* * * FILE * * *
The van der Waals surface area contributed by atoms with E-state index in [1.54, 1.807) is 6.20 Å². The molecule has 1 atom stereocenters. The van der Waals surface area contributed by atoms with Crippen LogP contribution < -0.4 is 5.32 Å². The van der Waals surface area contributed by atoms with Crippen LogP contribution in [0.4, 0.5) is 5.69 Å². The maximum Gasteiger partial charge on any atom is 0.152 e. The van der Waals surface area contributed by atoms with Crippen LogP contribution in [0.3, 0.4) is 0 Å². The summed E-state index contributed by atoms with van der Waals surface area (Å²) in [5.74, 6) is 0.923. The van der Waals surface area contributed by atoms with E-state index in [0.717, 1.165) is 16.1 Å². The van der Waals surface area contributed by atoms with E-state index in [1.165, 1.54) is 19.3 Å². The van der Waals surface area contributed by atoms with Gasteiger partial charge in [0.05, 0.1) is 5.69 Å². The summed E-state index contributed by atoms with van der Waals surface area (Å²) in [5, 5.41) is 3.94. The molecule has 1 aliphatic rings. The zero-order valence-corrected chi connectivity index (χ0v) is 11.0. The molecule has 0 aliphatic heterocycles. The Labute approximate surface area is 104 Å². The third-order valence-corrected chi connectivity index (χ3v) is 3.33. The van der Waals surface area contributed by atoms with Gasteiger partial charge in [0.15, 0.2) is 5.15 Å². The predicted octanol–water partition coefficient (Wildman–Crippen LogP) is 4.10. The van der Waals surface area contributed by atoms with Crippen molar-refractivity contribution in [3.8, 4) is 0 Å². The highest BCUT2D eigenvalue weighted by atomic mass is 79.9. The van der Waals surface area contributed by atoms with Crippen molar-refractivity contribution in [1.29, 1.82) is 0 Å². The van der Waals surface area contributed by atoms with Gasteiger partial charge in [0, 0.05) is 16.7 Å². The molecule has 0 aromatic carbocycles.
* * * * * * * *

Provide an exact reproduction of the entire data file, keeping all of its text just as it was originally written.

The van der Waals surface area contributed by atoms with E-state index in [1.54, 1.807) is 6.20 Å². The molecule has 1 atom stereocenters. The van der Waals surface area contributed by atoms with Crippen LogP contribution < -0.4 is 5.32 Å². The van der Waals surface area contributed by atoms with Crippen LogP contribution in [0.4, 0.5) is 5.69 Å². The maximum Gasteiger partial charge on any atom is 0.152 e. The van der Waals surface area contributed by atoms with Crippen LogP contribution in [0.3, 0.4) is 0 Å². The summed E-state index contributed by atoms with van der Waals surface area (Å²) in [5.74, 6) is 0.923. The van der Waals surface area contributed by atoms with E-state index in [0.717, 1.165) is 16.1 Å². The van der Waals surface area contributed by atoms with E-state index in [1.165, 1.54) is 19.3 Å². The van der Waals surface area contributed by atoms with Gasteiger partial charge in [0.05, 0.1) is 5.69 Å². The summed E-state index contributed by atoms with van der Waals surface area (Å²) in [5, 5.41) is 3.94. The molecule has 1 aliphatic rings. The zero-order valence-corrected chi connectivity index (χ0v) is 11.0. The molecule has 0 aliphatic heterocycles. The Labute approximate surface area is 104 Å². The third-order valence-corrected chi connectivity index (χ3v) is 3.33. The van der Waals surface area contributed by atoms with Gasteiger partial charge in [0.15, 0.2) is 5.15 Å². The predicted octanol–water partition coefficient (Wildman–Crippen LogP) is 4.10. The van der Waals surface area contributed by atoms with Crippen molar-refractivity contribution in [3.8, 4) is 0 Å². The highest BCUT2D eigenvalue weighted by atomic mass is 79.9. The van der Waals surface area contributed by atoms with Crippen molar-refractivity contribution in [1.29, 1.82) is 0 Å². The van der Waals surface area contributed by atoms with Gasteiger partial charge in [0, 0.05) is 16.7 Å². The molecule has 0 aromatic carbocycles.